In a recent conversation with a friend who’s teaching an online course for her university,* she commented that she’ll probably get really bad student evaluations again this summer, as she has in the two previous summers in which she’s taught online classes. “I’m not a body to them,” she said, and therefore she thinks that the students feel freer to rip into her in their evaluations. (Of course they may also be venting some frustration with the online course format itself, although they may not know enough about online classes and what they can expect from their instructors.)
It sure makes sense to me that much of the humor in the classroom–quotidian small talk before class starts, questions about a student’s health, expressions of concern for their well-being, banter about university politics or sports teams, asking for student opinion on a local issue, dumb jokes by the professor–well, all of that is pretty much drained out of online courses. I hadn’t really thought about this until my friend made her observation about how much lower she’s rated in her online courses versus her F2F courses, but I think much of this kind of communication between students and instructors, and vice-versa, and among the students themselves–all of this non-content related, non-subject relevant communication is going to have a major impact as to how a student experiences a class emotionally.
Whether or not they feel safe expressing themselves, asking questions of the instructor, and talking over ideas with fellow students is going to be directly related to how they feel about a class. And as I’ve learned (in some cases the hard way), how students feelabout a class is really important when it comes to their ability and willingness to learn, to exert themselves, and to take intellectual risks. What do youse guys/vous/y’all think about this? (The lack of a second person plural in modern English is vexing.) If you’ve taught both online and F2F courses, have you noticed the same phenomenon in your course evaluations? If you’ve taken an online course as a student, what do you think about the “atmosphere” or emotional temperature of your virtual classroom? Fill me in.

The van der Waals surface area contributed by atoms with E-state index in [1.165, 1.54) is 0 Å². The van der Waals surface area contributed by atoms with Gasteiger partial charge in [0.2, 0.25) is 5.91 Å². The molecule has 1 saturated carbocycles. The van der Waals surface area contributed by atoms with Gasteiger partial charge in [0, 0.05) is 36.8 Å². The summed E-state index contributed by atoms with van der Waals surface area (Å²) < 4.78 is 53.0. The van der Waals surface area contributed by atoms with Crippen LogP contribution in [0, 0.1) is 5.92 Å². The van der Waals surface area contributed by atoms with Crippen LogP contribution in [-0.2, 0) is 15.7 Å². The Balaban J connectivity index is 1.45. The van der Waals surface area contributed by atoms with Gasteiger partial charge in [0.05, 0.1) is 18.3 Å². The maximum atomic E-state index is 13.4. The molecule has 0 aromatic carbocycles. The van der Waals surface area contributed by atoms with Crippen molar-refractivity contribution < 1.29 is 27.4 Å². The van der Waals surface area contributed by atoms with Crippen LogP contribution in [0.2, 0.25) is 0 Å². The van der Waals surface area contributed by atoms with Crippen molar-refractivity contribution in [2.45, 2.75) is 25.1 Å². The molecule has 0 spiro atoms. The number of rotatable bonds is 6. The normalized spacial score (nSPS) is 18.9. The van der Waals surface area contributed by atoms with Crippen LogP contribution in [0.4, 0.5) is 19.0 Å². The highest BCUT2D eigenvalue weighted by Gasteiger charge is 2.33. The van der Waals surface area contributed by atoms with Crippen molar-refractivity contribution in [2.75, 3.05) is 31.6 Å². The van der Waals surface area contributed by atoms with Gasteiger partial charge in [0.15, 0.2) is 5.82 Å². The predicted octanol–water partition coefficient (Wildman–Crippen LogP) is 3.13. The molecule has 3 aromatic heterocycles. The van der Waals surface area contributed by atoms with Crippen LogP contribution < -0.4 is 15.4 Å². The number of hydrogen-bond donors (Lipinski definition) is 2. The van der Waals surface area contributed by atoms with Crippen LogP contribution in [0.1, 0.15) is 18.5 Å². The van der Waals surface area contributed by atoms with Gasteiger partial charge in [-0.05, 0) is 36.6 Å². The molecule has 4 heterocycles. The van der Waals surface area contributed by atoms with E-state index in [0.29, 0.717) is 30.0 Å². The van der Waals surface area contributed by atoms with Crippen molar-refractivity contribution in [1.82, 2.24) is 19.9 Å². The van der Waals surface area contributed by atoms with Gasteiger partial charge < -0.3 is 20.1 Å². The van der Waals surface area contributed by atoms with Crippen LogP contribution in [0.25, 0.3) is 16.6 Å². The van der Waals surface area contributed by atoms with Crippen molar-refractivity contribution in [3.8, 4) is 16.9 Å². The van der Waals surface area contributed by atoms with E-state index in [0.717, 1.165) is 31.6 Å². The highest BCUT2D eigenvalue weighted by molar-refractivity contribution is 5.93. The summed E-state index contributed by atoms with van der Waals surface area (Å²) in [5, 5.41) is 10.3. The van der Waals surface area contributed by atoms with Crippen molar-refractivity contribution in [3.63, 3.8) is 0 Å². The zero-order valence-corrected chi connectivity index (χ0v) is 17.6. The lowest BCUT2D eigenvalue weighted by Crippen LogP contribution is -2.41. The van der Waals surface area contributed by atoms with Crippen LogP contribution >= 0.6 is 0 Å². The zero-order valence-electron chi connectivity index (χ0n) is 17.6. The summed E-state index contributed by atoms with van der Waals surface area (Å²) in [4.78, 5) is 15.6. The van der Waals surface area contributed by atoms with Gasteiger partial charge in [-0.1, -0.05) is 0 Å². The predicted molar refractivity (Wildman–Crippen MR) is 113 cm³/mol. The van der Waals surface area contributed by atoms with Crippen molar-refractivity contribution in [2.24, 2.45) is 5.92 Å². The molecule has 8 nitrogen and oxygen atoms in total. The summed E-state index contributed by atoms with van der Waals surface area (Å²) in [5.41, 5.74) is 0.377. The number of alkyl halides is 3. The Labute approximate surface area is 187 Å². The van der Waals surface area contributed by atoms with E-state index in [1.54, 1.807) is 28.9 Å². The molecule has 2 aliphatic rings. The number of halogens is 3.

*My friend had other telling stories about her online course this summer, which I think reveal a great deal about how students approach online classes. She said that she had one student who was constantly complaining about the workload in the course, explaining that he has a full-time job and so doesn’t have the time that she was expecting him to put into his coursework. This I think reveals that many students believe that online courses should earn them college credit without doing college-level work. She had another student in the class submit his final research paper after just 2 weeks into a six week course. She expressed concern that they hadn’t covered all of the relevant (and required) elements that should be in his final project, but he blithely explained that he was really busy this summer so he had to work ahead, because ideally he’d like to get the class done with as soon as possible. Yes, because clearly a six week course is just too much of a time commitment.
(Clearly, these students should run for CU’s Board of Regents!)
Both of these stories reinforce my sense that online courses are being marketed as getting something for nothing (“why go to class, deal with traffic, pay for parking, just to have to listen to a boring professor when you can earn a college degree in your jammies at home?). Never do we hear any sensible talk about how students get out of college what they put into it, and institutions refuse to initiate these conversations as they are profiting by enrolling the students who are probably doomed to get nothing out of online courses–no credit, no learning, nothing but debt.
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